Traffic Fatalities Down; Motorized Traffic Still Violent and Deadly

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The Times reported on Saturday that traffic fatalities are down so far this year. That’s “only” 16,626 killed in the first half of 2009, where as at this time in 2008, more than 20,000 folks’ lives ended in traffic. You can find the full report from the National Highway Traffic Safety Administration here. When you read it, you’ll find that 142,204 people have died in traffic accidents since 2005. That’s not bad, considering the risk and the billions of miles traveled. But its still horrifying number. 1 is horrifying enough.

There are interesting reasons why we have “good news” of a slight drop in fatalities:

“Government officials and private experts cite a variety of factors. Highways are built or renovated with more consideration for safety. Seat belt use rose over the period, although some experts are skeptical about the accuracy of official counts. As old vehicles are retired, the ones that replace them have more air bags, antilock brakes and stability control systems, which sense when a car is in a skid and apply a brake to one wheel to help the driver regain control. In addition, new restrictions are in place for licenses for teenagers.”

“The Insurance Institute for Highway Safety, a nonprofit trade group that performs crash tests, calculated that if car designs had been frozen in 1985, with no further safety improvements, death rates by 2004 would have been about 15 percent higher than was actually the case.”

What does this mean for cycling? The NHTSA reports that since 1932, about 52,000 “pedalcyclists” have lost their lives in traffic accidents. But while advances in motorized travel safety have limited the number of fatalities in motor vehicles in recent years, the bicycle remains the same basic vehicle it was in 1932. While there are debates about the utility of styrofoam helmets, it would be difficult to argue that their increased use in the United States hasn’t saved some lives (especially in the kind of alcohol-related accidents that cause a majority of traffic fatalities). I don’t believe they convey instant safety, and there are times I feel safer with one, sometimes without. Nevertheless, one sits astride a bicycle the same way they did when FDR was first elected – graceful, but vulnerable. Riding authoritatively, legally, and defensively can go a long way. But there are never guarantees.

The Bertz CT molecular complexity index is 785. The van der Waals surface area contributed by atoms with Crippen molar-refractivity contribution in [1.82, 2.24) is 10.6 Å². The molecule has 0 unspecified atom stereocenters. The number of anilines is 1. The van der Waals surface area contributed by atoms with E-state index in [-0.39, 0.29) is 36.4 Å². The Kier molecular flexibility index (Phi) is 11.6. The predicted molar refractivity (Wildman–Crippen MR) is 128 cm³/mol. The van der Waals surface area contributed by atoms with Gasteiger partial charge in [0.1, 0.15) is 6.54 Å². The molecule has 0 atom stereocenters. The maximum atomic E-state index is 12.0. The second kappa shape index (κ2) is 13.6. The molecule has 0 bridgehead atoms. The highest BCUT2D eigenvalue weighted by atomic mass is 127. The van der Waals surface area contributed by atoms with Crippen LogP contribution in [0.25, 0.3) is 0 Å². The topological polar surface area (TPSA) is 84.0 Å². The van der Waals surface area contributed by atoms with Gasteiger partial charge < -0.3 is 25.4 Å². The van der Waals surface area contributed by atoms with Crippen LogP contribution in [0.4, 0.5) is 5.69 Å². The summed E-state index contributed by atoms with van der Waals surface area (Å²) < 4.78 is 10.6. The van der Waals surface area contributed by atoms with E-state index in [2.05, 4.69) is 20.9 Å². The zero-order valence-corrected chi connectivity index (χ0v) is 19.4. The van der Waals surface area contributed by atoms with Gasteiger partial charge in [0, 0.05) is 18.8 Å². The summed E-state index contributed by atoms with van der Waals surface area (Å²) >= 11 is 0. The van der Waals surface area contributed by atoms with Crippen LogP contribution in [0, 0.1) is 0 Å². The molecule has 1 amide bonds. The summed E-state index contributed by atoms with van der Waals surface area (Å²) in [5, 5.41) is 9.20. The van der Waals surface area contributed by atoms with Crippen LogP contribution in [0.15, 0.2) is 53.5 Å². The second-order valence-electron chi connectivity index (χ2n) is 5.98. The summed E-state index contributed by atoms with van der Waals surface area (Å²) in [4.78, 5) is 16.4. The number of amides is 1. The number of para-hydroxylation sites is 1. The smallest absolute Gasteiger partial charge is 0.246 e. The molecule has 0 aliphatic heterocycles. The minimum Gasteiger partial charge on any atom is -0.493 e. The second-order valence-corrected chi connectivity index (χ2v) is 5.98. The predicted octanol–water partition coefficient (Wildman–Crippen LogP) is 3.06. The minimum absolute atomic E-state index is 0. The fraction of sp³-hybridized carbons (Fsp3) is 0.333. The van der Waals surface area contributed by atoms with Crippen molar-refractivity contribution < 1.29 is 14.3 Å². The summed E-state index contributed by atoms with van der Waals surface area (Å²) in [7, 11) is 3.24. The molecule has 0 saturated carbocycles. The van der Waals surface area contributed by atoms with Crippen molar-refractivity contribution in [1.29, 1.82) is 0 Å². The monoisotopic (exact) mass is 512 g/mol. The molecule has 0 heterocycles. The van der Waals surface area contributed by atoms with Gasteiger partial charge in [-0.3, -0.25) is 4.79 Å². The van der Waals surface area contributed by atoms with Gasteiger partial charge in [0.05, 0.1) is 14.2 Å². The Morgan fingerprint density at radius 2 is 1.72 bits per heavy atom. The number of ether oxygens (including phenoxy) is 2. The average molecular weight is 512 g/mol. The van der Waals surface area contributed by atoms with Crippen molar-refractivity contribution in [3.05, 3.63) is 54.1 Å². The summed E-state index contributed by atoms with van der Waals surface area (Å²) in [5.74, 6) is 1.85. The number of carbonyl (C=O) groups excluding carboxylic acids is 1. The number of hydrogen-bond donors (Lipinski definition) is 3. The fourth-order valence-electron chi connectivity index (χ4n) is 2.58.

The biggest concern for cyclists and pedestrians coming out of this data have to do with mobile communication. Reports indicate that 342,00 accidents are caused by cell phone use, while studies show that texting or talking on cell phones (hands free or not) simulate the driving of someone with a .08% blood/alcohol level. I don’t see why mobile communication use shouldn’t be absolutely banned while driving. This would make me more confident riding, especially at night when visibility is impaired. While we’re at it, lets ban driving in some areas, and make it harder to drive fast and more clear about the presence and rights of cyclists with green bike lanes and the like.

These numbers are unacceptable. Terrorist threats, with likely fatalities far smaller than the bloody numbers presented at the NHTSA, completely changed the way we fly. Why can’t the consistency of these statistics motivate change in terms of how we get around?



  1. Antoine

    A law banning the use of cell-phones in vehicles (without a hands-free kit) is coming into effect in New Zealand in November.

    A good idea but better driver-training in the first place would make me happier.

  2. Aaron

    What you said at the end is something that’s always blown me away as an instructor for a certain driver improvement program. That is, that driving is certainly extremely dangerous and more than 40,000 people a year are killed in the US. Despite this, people get downright vigilant when the laws are enforced. Have you ever had someone show up late to work, complaining about that “jerk cop” who gave them a speeding ticket?

    We rarely have deaths in the airline industry, yet people would flip out if we started scaling back the amount of regulation we have for pilot training and airline safety. I think driving safety laws should be STRICTLY enforced. That’s just far too many deaths each year.

  3. Beany

    I’m curious about the non-fatalities. The people involved in a auto-crash who are now suffering from some sort of lifetime paralysis or limited mobility or general inconvenience. I personally know of 3 people in San Diego since I arrived here 11 months ago that have been affected as victims of car crashes (lifetime physical therapy for example). Death, while horrible, isn’t the only way to measure the safety of a mode of transportation.

    One way to quickly make everyone a very safe driver, is to use Chris Rock’s suggestion for safety. Make driving very expensive: if every infraction was fined in amounts of $2000 and upward, I suspect everyone would become really cautious and careful as a driver. The state would make revenue and possibly balance the budget and I could breathe a little easier on my saddle.

  4. Esteban

    Beany – you raise an important point. These statistics don’t count the hundreds of thousands, perhaps millions of injuries caused in motor vehicle accidents. That number would be frightening. I might have to look for that.

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